From Jill Lepore’s chilling article on gun laws in this week’s New Yorker:
This issue has been delivering voters to the polls since 1970. Conservatives hope that it will continue to deliver them in 2012. Keene, in his lifetime, has witnessed a revolution. “It’s not just the conservative political victories, the capture of the Republican Party, the creation of a conservative intellectual élite,” he said, “but the whole change in the way Americans look at government.” No conservative victories will last longer than the rulings of this Supreme Court.
One in three Americans knows someone who has been shot. As long as a candid discussion of guns is impossible, unfettered debate about the causes of violence is unimaginable. Gun-control advocates say the answer to gun violence is fewer guns. Gun-rights advocates say that the answer is more guns: things would have gone better, they suggest, if the faculty at Columbine, Virginia Tech, and Chardon High School had been armed. That is the logic of the concealed-carry movement; that is how armed citizens have come to be patrolling the streets. That is not how civilians live. When carrying a concealed weapon for self-defense is understood not as a failure of civil society, to be mourned, but as an act of citizenship, to be vaunted, there is little civilian life left.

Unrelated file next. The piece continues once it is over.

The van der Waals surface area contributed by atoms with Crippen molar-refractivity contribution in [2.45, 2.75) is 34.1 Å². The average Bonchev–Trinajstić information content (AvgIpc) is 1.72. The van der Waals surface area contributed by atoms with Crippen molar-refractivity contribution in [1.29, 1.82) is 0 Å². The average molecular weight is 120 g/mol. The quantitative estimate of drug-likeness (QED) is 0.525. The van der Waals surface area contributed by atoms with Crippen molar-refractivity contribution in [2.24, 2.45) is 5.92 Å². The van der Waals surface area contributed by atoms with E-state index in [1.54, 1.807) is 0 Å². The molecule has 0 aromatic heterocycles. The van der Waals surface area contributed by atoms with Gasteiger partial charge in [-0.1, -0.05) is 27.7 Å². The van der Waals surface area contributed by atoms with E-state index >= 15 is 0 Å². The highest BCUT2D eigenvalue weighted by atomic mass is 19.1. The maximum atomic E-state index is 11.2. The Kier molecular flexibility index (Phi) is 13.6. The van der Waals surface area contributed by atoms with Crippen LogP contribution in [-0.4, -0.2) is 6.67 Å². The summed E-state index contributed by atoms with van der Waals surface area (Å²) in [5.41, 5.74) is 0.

Very little indeed. George Carlin once wrote, “Living in the South was never an option — the main problem being they have too much respect for authority; they’re soldier-sniffers and cop-lovers.” And now, with a big boost from Osama bin Laden, the South has at last won the Civil War. Local police, the CIA, the FBI, the DEA, the military, the courts, the Justice Department, the Department of Homeland Security (Heimat Sicherheit in the original German), the prison industry, Blackwater and its mercenary ilk, all have joined hands in the great work of penning us in for our own good. It’s going remarkably smoothly: turns out most of us welcome the barbed wire and feel safe inside it. Turns out we are a nation of bottoms.